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Comparison of User Satisfaction and Preference with Inhalant Devices Between a Pressurized Metered-Dose Inhaler and Ellipta in Stable Asthma Patients: A Randomized, Crossover Study

Abstract

Introduction

Inhalation therapy involves two types of adherence: adherence to the drug and adherence to the procedures for the inhalation device. User satisfaction and preference are key factors for maintaining good adherence of both types, and they should be evaluated based on three conditions being well maintained: asthma control level (ACL), adherence, and adequate device operability during usage duration. We compared user satisfaction and preference between a pressurized metered-dose inhaler (pMDI) and a dry powder inhaler (Ellipta), while maintaining the three conditions during usage in stable asthma patients.

Methods

In this open-label, randomized, two-way crossover study, patients with stable asthma [Asthma Control Questionnaire (ACQ) scores < 0.75] were classified into a 20–64-year age group (G1) and a ≥ 65-year age group (G2) and randomly assigned to either a formoterol/fluticasone combination (FFC) as the pMDI group or a vilanterol/fluticasone combination (VFC) as the Ellipta group. Satisfaction and preference levels were evaluated at week 4. ACL was measured using the ACQ and Japan Asthma Control Survey questionnaires at weeks 0 and 4. Device operability and respiratory resistance were also examined.

Results

Forty-four patients (23 G1, age 45.8 ± 1.9 years; 21 G2, 74.1 ± 1.3 years) were enrolled and maintained good ACL during the study. Adherence to FFC pMDI and VFC Ellipta was > 97% in all groups. Device operability did not differ significantly between FFC pMDI and VFC Ellipta in the G1 (p = 0.189) or G2 (p = 0.506) group. Overall satisfaction was marginally higher with the FFC pMDI than with the VFC Ellipta in G2 (p = 0.012) but non-significantly different in G1 (p = 0.733). Factors affecting overall satisfaction in G2 were difference of inhalation device and body mass index. Respiratory resistance did not change significantly over the study in G2.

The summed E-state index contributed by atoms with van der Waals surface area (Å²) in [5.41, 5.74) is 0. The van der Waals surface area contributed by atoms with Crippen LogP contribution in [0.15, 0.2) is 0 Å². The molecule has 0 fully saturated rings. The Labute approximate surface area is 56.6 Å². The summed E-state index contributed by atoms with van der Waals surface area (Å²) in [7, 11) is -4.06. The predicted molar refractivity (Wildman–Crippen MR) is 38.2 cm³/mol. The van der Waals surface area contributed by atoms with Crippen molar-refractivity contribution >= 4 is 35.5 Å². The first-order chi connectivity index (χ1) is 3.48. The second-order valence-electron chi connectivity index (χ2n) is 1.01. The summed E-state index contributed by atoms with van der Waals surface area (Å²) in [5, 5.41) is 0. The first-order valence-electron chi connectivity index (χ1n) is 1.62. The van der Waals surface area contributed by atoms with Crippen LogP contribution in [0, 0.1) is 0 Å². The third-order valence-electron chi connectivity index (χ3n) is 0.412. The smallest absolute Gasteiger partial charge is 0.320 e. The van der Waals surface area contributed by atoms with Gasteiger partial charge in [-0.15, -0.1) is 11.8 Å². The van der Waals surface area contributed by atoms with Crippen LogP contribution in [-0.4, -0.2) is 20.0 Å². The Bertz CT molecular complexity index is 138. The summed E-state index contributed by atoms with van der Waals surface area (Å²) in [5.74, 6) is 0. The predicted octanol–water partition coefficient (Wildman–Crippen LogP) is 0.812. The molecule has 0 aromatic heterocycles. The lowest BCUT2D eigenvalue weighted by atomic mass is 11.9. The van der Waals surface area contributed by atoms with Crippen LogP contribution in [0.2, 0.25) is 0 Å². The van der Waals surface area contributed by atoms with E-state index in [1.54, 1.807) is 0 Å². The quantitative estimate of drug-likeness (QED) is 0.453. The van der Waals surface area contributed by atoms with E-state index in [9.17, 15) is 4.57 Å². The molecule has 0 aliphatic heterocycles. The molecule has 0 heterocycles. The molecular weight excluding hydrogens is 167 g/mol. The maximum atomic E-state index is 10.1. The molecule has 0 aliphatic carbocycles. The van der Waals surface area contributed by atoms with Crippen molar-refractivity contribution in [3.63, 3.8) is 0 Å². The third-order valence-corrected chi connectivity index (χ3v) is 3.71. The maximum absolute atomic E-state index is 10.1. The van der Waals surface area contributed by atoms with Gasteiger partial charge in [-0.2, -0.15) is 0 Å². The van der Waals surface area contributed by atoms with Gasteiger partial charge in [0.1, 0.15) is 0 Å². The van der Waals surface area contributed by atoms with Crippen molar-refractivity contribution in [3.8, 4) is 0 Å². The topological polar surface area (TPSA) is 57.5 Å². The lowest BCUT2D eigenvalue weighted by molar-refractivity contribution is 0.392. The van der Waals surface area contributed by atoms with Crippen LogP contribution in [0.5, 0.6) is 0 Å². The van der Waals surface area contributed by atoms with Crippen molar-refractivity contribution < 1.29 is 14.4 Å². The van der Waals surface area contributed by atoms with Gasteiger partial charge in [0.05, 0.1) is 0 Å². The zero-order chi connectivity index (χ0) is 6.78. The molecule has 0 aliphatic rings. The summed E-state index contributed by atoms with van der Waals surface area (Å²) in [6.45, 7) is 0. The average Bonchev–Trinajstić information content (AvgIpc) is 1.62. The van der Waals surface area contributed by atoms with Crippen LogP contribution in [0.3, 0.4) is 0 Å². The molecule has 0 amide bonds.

Conclusion

Based on maintaining good ACL, adherence, and device operability, FFC pMDI showed significantly higher satisfaction and preference levels than VFC Ellipta in elderly persons.

Trial Registration

Japan Registry of Clinical Trials identifier, jRCTs041180001 (registered 21 August 2018).

FormalPara Key Summary Points
Why carry out this study?
Inhalation therapy involves two types of adherence, adherence to the drug and adherence to the procedures for the inhalation device, and these factors contribute to the clinical effects of inhaled corticosteroid/long-acting beta agonist (ICS/LABA) combination therapy.
User satisfaction and preference are key factors for maintaining good adherence of both types, and they should be evaluated based on three conditions being well maintained: asthma control level, adherence, and adequate device operability during usage duration.
No studies have directly compared different inhalation devices of ICS/LABA products based on these three conditions being well maintained.
What was learned from the study?
While maintaining these three conditions, a pressurized metered-dose inhaler showed significantly higher satisfaction and preference levels than a dry powder inhaler in stable elderly asthmatic patients.
There is a diversity of satisfaction and preference among patients, which may change with time based on various factors, such as age. The results obtained in this study may provide useful hints for electing an inhaler device in clinical settings.

Digital Features

This article is published with digital features, including a summary slide, to facilitate understanding of the article. To view digital features for this article go to https://doi.org/10.6084/m9.figshare.13713187.

Introduction